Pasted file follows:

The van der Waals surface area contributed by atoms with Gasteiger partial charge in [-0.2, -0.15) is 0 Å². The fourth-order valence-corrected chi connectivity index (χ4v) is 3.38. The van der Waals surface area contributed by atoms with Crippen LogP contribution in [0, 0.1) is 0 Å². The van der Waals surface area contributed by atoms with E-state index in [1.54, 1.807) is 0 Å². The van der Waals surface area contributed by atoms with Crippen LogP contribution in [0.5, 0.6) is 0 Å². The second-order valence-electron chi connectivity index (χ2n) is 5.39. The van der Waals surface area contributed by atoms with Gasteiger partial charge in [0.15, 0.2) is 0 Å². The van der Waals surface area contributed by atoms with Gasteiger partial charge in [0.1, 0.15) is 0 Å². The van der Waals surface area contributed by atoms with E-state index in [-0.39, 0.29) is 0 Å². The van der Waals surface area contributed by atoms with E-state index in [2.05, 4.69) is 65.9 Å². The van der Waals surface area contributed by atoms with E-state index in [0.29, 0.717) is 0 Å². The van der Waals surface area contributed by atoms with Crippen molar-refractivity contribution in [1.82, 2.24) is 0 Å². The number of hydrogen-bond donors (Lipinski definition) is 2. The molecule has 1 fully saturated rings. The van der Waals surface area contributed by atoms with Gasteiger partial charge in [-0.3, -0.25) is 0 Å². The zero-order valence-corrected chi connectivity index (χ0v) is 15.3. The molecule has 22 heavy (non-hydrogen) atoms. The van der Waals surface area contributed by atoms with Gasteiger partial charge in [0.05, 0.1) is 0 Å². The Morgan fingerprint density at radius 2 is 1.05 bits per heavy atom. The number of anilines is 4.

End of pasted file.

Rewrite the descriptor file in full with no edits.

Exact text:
The van der Waals surface area contributed by atoms with Gasteiger partial charge in [-0.2, -0.15) is 0 Å². The fourth-order valence-corrected chi connectivity index (χ4v) is 3.38. The van der Waals surface area contributed by atoms with Crippen LogP contribution in [0, 0.1) is 0 Å². The van der Waals surface area contributed by atoms with E-state index in [1.54, 1.807) is 0 Å². The van der Waals surface area contributed by atoms with Crippen LogP contribution in [0.5, 0.6) is 0 Å². The second-order valence-electron chi connectivity index (χ2n) is 5.39. The van der Waals surface area contributed by atoms with Gasteiger partial charge in [0.15, 0.2) is 0 Å². The van der Waals surface area contributed by atoms with Gasteiger partial charge in [0.1, 0.15) is 0 Å². The van der Waals surface area contributed by atoms with E-state index in [-0.39, 0.29) is 0 Å². The van der Waals surface area contributed by atoms with E-state index in [2.05, 4.69) is 65.9 Å². The van der Waals surface area contributed by atoms with E-state index in [0.29, 0.717) is 0 Å². The van der Waals surface area contributed by atoms with Crippen molar-refractivity contribution in [1.82, 2.24) is 0 Å². The number of hydrogen-bond donors (Lipinski definition) is 2. The molecule has 1 fully saturated rings. The van der Waals surface area contributed by atoms with Gasteiger partial charge in [-0.3, -0.25) is 0 Å². The zero-order valence-corrected chi connectivity index (χ0v) is 15.3. The molecule has 22 heavy (non-hydrogen) atoms. The van der Waals surface area contributed by atoms with Gasteiger partial charge in [0.05, 0.1) is 0 Å². The Morgan fingerprint density at radius 2 is 1.05 bits per heavy atom. The number of anilines is 4.